Many Christmas stories look fondly at the past and New Village Arts Theatre’s production of The 1940’s Radio Hour is no exception. Former Carlsbad resident Walton Jones’ 1979 script to the Broadway play with music pays homage to tunes and entertainment from the first half of the 20th century. Instead of being a stuffy period piece, Dana Case’s direction makes the evening one with Yuletide cheer.
The show revolves around the people involved with the fictitious WOV audio program, the Mutual Manhattan Variety Cavalcade. Hosted by the professionally smooth-talking general manager, Clifton A. Feddington (Daren Scott), the entertainers perform a special broadcast for troops fighting overseas in World War II. Stars such as egotistical featured singer, Johnny Cantone (Eric M. Casalini), confident bombshell, Ginger Brooks (Marlene Montes) and a goodhearted patriotic airman, BJ Gibson (Zackary Scot Wolfe), attempt to bring some joy to the soldiers listening to the station.
The 90 minute one act is structured into three parts: a lengthy introduction, the radio broadcast and a brief heart-tugging epilogue. Case directs the opening in an intentionally low key way with nothing too flashy happening onstage.
Jones makes the situations early on work, mostly because of his sense of humor. He turns certain situations that could have been too predictable in another playwright’s hands refreshingly funny. A main example is the role of the drugstore delivery boy, Wally Ferguson (Jake Bradford). Although it is obvious that the optimistic teen will eventually be featured on the radio, the way he gets his big break is hilariously creative.
Once the ensemble takes their places on Kelly Kissinger’s intimate and detailed set, the atmosphere becomes quite lively. Curtis Mueller gives the space a jazzy concert feel with use of dark blue lighting while Zoot Doubleman (music director, Tony Houck) helps energize the night with his spirited work.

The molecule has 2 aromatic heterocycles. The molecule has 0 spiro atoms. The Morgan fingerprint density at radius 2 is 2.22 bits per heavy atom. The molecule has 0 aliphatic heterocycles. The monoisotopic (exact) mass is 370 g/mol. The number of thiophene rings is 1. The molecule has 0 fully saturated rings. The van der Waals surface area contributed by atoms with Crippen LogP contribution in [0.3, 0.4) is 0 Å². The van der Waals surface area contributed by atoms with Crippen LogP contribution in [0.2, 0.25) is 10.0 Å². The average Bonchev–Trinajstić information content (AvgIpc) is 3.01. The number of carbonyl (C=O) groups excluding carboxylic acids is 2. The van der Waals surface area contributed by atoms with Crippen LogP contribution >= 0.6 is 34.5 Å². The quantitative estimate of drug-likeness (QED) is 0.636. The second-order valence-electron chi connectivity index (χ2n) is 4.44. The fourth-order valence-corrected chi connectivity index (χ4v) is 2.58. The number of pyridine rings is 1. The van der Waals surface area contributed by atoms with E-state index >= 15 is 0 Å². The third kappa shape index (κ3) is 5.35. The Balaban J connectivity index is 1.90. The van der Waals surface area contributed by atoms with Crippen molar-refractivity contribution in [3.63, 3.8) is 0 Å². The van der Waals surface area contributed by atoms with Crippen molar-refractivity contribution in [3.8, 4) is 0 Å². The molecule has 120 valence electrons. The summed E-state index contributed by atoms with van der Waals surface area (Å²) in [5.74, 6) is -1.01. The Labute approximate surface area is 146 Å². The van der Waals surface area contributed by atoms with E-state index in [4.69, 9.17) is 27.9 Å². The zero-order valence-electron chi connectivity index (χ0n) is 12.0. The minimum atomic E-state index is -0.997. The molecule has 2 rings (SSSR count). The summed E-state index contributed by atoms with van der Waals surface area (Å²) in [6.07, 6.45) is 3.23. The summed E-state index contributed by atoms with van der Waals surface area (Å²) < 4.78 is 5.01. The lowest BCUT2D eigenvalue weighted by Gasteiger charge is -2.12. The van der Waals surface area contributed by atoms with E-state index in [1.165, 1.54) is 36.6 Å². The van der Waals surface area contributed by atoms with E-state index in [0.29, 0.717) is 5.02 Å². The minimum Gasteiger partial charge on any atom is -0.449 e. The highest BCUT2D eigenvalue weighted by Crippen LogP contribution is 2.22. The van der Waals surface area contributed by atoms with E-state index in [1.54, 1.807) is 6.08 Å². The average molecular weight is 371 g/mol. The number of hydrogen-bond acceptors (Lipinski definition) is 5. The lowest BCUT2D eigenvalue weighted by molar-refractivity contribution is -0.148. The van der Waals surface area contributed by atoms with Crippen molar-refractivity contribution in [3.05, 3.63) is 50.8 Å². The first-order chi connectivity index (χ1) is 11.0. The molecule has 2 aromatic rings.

Houck adapts to different styles of music using his piano and trumpet playing skills during songs such as “Love is Here to Stay,” “Have Yourself a Merry Little Christmas” and “Strike Up the Band.” He even snags in some clever in-jokes including a musical reference to “Miss Gulch” from “The Wizard of Oz.”
Costumes courtesy of Katie Bishop help contribute to the personalities of the radio players. The cast members harmonize exquisitely during the group numbers. Bradford, Casalini, Montes, Wolfe, Michael Kelly, Danielle Levas and Kelly Derouin all sing strongly with each other and as soloists.
Levas plays singer/dancer Connie Miller and serves as a choreographer for the interpretation. She handles swing and tap dancing with impressive ease, which makes for visually striking scenes.
Two actors really get to standout in the final moments after the Cavalcade comes to an end. Scott deserves to be singled out since he changes the most dramatically during each section of The 1940’s Radio Hour. Before he becomes the master of ceremonies, Clifton comes across as a no nonsense neurotic boss who cannot deal with stress. Scott not only makes his transition believable, but he also gets to show a sympathetically generous side in the conclusion.
Jack Missett might not have a lot of spoken lines as stage manager, Pops Bailey, but he conveys so much with his reactions to the special eve. Missett’s non-verbal acting in the resolution feels reminiscent to the denouement of a bittersweet Charlie Chaplin classic.
This mostly family friendly event is a sincerely festive celebration in a season full of live high quality holiday tales. Jones wrote a follow-up entitled A 1940’s Radio Christmas Carol. Perhaps Case and the artists should consider reuniting for another dose of winter enchantment.